5.28 by Paul is licensed under a Creative Commons Attribution-NonCommercial-ShareAlike 4.0 International License.

# 5.28

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5.28 by Paul is licensed under a Creative Commons Attribution-NonCommercial-ShareAlike 4.0 International License.

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When integrating theta-double-dot in this problem, why are we able to assume the constant of integration is zero? This is in contrast to Problem 5.29, where we do not assume it is zero and solve for the constant C. Both problems start from rest.

Also, why we do we assume the constant is equal to (theta_o-dot^2)/2 in this problem, and assume it is just C in Problem 5.29?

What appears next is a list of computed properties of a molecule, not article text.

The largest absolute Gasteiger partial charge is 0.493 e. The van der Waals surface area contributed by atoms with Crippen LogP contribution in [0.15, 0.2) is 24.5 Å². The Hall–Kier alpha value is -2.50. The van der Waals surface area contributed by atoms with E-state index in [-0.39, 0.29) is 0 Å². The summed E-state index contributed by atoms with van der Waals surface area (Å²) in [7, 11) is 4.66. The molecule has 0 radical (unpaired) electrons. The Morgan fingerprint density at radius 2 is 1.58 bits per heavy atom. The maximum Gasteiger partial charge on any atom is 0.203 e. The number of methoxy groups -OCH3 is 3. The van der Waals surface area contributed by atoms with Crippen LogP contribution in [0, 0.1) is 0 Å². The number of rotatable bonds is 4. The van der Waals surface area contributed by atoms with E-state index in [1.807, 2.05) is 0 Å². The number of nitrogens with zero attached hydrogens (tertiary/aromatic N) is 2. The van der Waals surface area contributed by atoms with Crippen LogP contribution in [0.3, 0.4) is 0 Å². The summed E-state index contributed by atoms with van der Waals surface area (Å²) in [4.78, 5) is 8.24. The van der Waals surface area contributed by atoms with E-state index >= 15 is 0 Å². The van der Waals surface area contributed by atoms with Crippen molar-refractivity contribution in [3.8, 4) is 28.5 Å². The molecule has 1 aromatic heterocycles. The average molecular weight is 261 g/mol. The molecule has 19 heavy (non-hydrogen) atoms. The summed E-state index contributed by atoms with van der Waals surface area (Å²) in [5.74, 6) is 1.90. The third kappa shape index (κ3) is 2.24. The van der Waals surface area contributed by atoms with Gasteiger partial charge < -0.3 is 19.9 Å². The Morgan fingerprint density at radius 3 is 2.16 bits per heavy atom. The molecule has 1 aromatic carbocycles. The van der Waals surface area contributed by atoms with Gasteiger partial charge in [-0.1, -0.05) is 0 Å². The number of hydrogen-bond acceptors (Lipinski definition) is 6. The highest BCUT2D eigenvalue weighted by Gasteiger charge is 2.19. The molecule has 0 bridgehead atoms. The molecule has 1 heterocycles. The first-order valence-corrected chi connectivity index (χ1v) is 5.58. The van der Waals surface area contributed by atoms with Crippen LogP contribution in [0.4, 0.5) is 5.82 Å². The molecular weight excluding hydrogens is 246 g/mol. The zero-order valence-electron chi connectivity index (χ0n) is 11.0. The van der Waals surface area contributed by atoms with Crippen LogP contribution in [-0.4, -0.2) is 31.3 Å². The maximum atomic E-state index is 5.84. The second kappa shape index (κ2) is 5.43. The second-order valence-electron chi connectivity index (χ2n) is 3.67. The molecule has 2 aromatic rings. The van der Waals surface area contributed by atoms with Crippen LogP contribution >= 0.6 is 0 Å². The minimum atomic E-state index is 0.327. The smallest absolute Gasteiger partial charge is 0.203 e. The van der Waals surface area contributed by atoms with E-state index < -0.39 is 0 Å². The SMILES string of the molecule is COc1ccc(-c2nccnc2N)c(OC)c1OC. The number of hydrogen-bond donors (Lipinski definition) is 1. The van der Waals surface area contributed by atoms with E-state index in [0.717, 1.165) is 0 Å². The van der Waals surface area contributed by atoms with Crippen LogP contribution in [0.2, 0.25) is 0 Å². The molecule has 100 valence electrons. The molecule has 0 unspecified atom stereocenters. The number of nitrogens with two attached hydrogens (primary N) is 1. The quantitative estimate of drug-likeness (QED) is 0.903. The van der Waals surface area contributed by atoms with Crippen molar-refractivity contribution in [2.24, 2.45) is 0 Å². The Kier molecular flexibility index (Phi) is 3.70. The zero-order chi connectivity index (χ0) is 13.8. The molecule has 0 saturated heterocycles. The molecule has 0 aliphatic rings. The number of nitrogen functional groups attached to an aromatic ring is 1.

This is a very good question! I'm glad you asked it.

For starters I was wrong to assume the constant of integration is zero (nor should I have called it ). Instead I should have used and solved in the same way as problem 5.29, or perhaps I could have used a definite integral like so:

Using the definite integral gives us the same thing we would find by plugging the initial conditions into the indefinite integral (with constant ). Now we can think about the maximum angle for . Noting that will occur when , so:

Now we proceed into the murky depths of trigonometric properties. If we suppose then we can use double-angle and half-angle properties on the left and right respectively:

Thus:

That was a big error!